And then, just a few days ago, Elko Daily reported that since several new members have been elected to the board in recent months, the HOA has decided to continue discussion on HOA alternatives, despite the conclusions of the Hansford consultant.
The board continues to seek a way to shift cost burdens away from the HOA, and hopes to discover some alternative tax or grant revenue sources.
One possible alternative, not previously considered, would to create a contract city. (See Lakewood, CA for an example.) That alternative could provide better economies of scale through regional or country service contracts, or competitive pricing from private contractors, without the need to keep staff on the payroll.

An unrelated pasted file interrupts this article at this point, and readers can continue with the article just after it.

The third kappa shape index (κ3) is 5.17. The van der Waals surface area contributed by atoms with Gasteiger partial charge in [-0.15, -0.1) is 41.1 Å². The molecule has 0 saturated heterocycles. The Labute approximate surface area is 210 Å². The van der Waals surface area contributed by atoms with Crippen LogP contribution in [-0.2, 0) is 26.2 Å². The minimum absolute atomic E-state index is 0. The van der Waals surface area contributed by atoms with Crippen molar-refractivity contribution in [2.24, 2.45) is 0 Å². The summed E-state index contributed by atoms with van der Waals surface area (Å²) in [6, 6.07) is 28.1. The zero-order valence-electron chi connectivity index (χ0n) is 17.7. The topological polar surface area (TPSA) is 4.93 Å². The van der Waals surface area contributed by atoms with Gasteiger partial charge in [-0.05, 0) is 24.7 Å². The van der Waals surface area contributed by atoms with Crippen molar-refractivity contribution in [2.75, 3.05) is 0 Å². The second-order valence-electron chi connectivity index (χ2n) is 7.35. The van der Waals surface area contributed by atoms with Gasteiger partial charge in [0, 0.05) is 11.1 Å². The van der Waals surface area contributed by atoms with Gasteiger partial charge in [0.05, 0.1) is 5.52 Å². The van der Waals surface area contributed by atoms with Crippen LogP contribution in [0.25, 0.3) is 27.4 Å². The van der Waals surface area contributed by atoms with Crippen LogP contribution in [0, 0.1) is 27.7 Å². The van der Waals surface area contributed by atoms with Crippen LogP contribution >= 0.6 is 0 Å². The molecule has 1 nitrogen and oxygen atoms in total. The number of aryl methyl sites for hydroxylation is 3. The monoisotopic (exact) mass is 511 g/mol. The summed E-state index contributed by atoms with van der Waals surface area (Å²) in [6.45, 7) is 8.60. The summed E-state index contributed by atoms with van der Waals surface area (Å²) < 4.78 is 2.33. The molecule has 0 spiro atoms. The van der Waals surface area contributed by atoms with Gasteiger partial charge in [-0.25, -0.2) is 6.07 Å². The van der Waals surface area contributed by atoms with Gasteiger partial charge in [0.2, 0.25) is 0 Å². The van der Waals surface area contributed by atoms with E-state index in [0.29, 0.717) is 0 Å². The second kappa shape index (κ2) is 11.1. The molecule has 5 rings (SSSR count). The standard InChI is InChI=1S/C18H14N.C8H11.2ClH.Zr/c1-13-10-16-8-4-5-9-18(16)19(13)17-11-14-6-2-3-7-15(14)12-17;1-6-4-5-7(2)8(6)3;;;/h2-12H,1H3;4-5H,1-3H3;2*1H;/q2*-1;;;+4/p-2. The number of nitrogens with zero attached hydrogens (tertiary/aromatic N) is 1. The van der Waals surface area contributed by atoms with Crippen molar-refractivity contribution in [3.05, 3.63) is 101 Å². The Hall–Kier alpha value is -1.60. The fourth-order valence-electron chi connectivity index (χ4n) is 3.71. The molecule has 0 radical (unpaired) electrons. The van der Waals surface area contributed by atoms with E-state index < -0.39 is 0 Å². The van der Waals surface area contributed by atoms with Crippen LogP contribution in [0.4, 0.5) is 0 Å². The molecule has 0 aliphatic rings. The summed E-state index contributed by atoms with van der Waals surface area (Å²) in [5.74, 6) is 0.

The board also wants to look more deeply at the General Improvement District (GID) option. Perhaps the board might even consider a combination of both governance models, with different services assigned to the municipality vs. the GID, to achieve the optimal cost structure.
But the key question is this: will Spring Creek Association homeowners consider letting go of the HOA entirely? It seems that some owners fear what might happen if the HOA were to be dissolved, even though humanity has existed for hundreds, if not thousands of years with a developer or a group of neighbors to enforce sometimes onerous restrictive covenants.
And when will homeowners recognize that while current HOA fees appear to be lower than alternative governance models studied to date, the value of HOA dollars is low as long as roads, water supply, and recreational facilities remain in poor condition?
The future cost of a special assessment or HOA loans could easily exceed taxes payable to a municipality or improvement district.
The exploration continues.